Q. A few oncologists with whom we work ask that their cases be read by their designated pathologists. We do not know why, but we do know the requests are not related to subspecialty. We try to accommodate their requests, but doing so is sometimes difficult. In our department, we share difficult and interesting cases often and have active QA programs. How can we find out the reason for their requests and convince them they’re unnecessary?
A. The oncologists’ concerns may be related to customer service or perceived quality differences, or both. The oncologists appreciate the service provided by their designated pathologists and have probably developed a professional and personal rapport with them. This rapport may help the oncologist and pathologist communicate, which may contribute to the quality and efficiency of the patient care they provide.
However, as you point out, at times it is impractical for your group to provide the pathology services that the oncologists and their patients require using only the oncologists’ designated pathologists.
To address this, your group should prepare to have a collegial discussion with the oncologists. The head of or other leader in your group and the designated pathologists may want to arrange to meet with the oncologists to find out what they like about their designated pathologists and to explain your group’s concerns. Before the meeting, develop a plan for including other pathologists in reading their cases.
To develop the plan, ask the designated pathologists how they deal with the oncologists and train the other pathologists in your group to provide the services in a similar manner. For example, the designated pathologists may know the oncologists like to be paged if the diagnosis is available before 4 PM but prefer to be notified the next morning if the diagnosis is available after that time. The purpose of the plan is to provide a transition period during which the oncologists can comfortably develop a similar rapport with other pathologists in your group.
In meeting with the oncologists, explain (preferably citing examples) why having only a certain pathologist, or certain pathologists, read their cases causes difficulties for their practice (for example, delayed turnaround times) and how your group would like to make changes to better serve their practice. In this conversation, consider asking if the oncologists have specific examples of their professional concerns with other pathologists in your group.
The purpose of the meeting is for both parties to understand how they can better work together to provide quality, efficient patient care. Changing the oncologists’ behavior will take time and effort but provides a great opportunity to better serve them and other oncologists who work with your practice.
Edward W. Catalano, MD
Chief of Staff, Palmetto Health
Richland Memorial Hospital
Chair, CAP Practice
Q. Dark-field microscopy has been used to diagnose Treponema pallidum in its primary stage (chancre). However, with an oral lesion, can the dark-field microscopy be falsely positive due to commensal spirochetes (Treponema microdentium)?
A. There is the potential for false-positivity (reactivity) with commensal oral spirochetes (T. microdentium, T. macrodentium, T. orale, T. denticola, and T. vincentii). These spirochetes inhabit the oral cavity, particularly the gingival crevice and interproximal areas.1 T. vincentii is associated with acute necrotizing ulcerative gingivitis (ANUG, Vincent’s infection). Larsen SA, et al., provide a good review of the laboratory diagnosis for syphilis and address the caveats of dark-field microscopy and being able to distinguish between T. pallidum and the other morphologically similar saprophytic spirochetes, which are present in the oral and genital areas.2 The morphology can be determined by looking at the number of coils, length, width, wavelength, wave depth, rotation, and flexion.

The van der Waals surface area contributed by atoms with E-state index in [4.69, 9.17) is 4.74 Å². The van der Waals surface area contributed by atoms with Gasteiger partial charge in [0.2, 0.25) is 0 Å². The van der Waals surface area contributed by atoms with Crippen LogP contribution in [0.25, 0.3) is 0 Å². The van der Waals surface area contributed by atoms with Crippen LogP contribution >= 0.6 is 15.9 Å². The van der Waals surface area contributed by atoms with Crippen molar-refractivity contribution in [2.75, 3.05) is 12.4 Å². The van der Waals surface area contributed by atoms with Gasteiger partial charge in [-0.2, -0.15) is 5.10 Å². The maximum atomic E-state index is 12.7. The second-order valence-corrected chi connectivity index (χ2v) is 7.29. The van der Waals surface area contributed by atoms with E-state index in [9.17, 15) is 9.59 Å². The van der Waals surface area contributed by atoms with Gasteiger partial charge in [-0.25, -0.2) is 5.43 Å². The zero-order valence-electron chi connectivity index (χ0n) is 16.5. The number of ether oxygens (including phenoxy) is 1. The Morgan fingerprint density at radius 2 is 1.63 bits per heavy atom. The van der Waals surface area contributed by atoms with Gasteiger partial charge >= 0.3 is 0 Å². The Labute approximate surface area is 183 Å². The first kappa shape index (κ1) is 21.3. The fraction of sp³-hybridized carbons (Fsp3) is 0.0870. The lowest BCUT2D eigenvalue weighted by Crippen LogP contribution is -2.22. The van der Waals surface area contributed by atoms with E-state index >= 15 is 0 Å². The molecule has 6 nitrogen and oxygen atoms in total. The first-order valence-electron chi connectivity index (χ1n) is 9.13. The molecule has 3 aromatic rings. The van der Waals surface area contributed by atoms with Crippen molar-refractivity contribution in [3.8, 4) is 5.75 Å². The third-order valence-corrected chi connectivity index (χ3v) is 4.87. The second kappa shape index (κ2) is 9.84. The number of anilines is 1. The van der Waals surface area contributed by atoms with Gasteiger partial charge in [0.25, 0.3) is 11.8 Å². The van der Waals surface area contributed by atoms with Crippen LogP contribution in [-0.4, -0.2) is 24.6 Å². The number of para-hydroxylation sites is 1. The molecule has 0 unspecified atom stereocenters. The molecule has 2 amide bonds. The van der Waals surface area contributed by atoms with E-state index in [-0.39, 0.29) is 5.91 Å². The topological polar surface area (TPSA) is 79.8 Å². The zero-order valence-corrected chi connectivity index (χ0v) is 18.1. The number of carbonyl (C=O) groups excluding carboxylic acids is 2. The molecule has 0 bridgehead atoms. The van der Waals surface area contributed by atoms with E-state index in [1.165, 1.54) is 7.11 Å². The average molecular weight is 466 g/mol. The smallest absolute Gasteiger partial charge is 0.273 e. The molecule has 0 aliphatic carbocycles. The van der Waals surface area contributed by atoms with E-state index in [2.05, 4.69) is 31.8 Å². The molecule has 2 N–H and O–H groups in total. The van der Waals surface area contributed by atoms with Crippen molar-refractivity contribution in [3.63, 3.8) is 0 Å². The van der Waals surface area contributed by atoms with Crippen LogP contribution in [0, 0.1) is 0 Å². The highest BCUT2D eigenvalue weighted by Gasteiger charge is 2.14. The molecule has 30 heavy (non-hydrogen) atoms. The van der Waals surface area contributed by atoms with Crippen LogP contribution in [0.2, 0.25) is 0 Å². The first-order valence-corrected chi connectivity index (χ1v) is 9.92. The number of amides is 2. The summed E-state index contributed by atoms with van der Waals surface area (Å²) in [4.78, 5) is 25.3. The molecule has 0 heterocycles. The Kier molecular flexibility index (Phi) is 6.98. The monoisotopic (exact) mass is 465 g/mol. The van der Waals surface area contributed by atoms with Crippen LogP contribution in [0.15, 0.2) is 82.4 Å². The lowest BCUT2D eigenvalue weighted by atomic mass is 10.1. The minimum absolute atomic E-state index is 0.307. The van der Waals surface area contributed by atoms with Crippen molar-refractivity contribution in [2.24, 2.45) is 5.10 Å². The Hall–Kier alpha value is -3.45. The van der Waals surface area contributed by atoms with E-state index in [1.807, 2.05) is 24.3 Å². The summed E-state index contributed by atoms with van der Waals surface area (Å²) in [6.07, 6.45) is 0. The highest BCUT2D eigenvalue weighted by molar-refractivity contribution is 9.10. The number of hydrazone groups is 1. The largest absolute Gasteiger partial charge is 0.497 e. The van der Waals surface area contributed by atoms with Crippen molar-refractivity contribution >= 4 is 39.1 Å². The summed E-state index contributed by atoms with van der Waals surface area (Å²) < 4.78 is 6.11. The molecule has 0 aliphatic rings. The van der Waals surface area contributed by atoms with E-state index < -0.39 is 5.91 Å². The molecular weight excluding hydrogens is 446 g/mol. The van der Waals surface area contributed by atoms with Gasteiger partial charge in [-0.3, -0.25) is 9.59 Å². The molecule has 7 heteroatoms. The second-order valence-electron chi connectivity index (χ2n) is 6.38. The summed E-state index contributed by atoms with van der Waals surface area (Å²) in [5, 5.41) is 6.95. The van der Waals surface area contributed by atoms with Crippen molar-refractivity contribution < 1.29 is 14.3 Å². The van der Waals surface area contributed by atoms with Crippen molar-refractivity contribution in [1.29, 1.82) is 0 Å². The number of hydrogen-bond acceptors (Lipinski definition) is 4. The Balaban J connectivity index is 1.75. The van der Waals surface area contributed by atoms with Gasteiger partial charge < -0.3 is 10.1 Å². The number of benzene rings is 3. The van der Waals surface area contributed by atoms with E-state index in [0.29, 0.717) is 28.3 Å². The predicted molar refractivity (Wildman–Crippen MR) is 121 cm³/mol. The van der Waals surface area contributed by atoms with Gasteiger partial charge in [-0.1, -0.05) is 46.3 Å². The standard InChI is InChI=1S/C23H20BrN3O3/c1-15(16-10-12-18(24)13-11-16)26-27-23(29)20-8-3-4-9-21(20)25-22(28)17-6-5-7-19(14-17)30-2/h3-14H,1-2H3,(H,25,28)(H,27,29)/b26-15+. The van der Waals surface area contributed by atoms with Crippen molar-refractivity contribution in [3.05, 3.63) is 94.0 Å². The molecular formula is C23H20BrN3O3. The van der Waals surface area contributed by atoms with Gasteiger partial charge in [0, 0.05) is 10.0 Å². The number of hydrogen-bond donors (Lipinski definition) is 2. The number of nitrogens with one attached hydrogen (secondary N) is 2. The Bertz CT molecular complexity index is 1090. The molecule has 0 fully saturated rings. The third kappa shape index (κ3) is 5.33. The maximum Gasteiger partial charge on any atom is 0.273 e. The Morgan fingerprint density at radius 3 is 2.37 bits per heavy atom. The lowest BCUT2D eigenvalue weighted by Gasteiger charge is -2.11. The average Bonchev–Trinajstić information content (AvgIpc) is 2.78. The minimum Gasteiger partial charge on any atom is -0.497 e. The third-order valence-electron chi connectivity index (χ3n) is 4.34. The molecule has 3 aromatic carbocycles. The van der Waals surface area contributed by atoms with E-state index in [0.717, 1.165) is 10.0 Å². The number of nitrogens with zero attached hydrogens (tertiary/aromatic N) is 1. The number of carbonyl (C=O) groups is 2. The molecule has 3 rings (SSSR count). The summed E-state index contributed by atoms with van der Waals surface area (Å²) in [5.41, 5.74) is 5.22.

Given the appropriate clinical history, a positive finding on a dark-field examination is good evidence for the diagnosis of syphilis. An advantage to dark-field microscopy is that the test can be positive days to weeks before the appearance of any reactive serological tests. However, a negative result on microscopy does not exclude the diagnosis of syphilis. This could be related to such factors as too few organisms being present, the spirochete having been altered due to treatment, and the quality of the sample/slide preparation. One must also consider that the lesions that occur can be a result of other diseases, such as herpes or chancroid, and the dark-field examination would be negative in those cases. Another limitation of this method is the subjectivity and experience of the person reading the slide because one must be able to distinguish artifacts from the actual pathogen.
Consideration must be given to the specific stage of syphilis the patient may be in because this can affect which diagnostic tests will be positive. The rapid plasma reagin (nontreponemal) and fluorescent treponemal antibody-absorption, or FTA-ABS, tests still remain as standards with regard to diagnosing syphilis in the laboratory.3 However, there are now automated treponemal tests that can be more objective than FTA-ABS.
- Schuster GS. Oral flora and pathogenic organisms. Infect Dis Clin North Am. 1999;13:757–774.
- Larsen SA, Steiner BM, Rudolph AH. Laboratory diagnosis and interpretation of tests for syphilis. Clin Microbiol Rev. 1995;8:1–21.
- Ballard R. Changing times in syphilis serology. Presented at: CDC/APHL teleconference; Jan. 17, 2008.
Rodney C. Arcenas, PhD
Clinical Scientist – Microbiology/Molecular
Pathology Consultants of South Broward
Memorial Healthcare System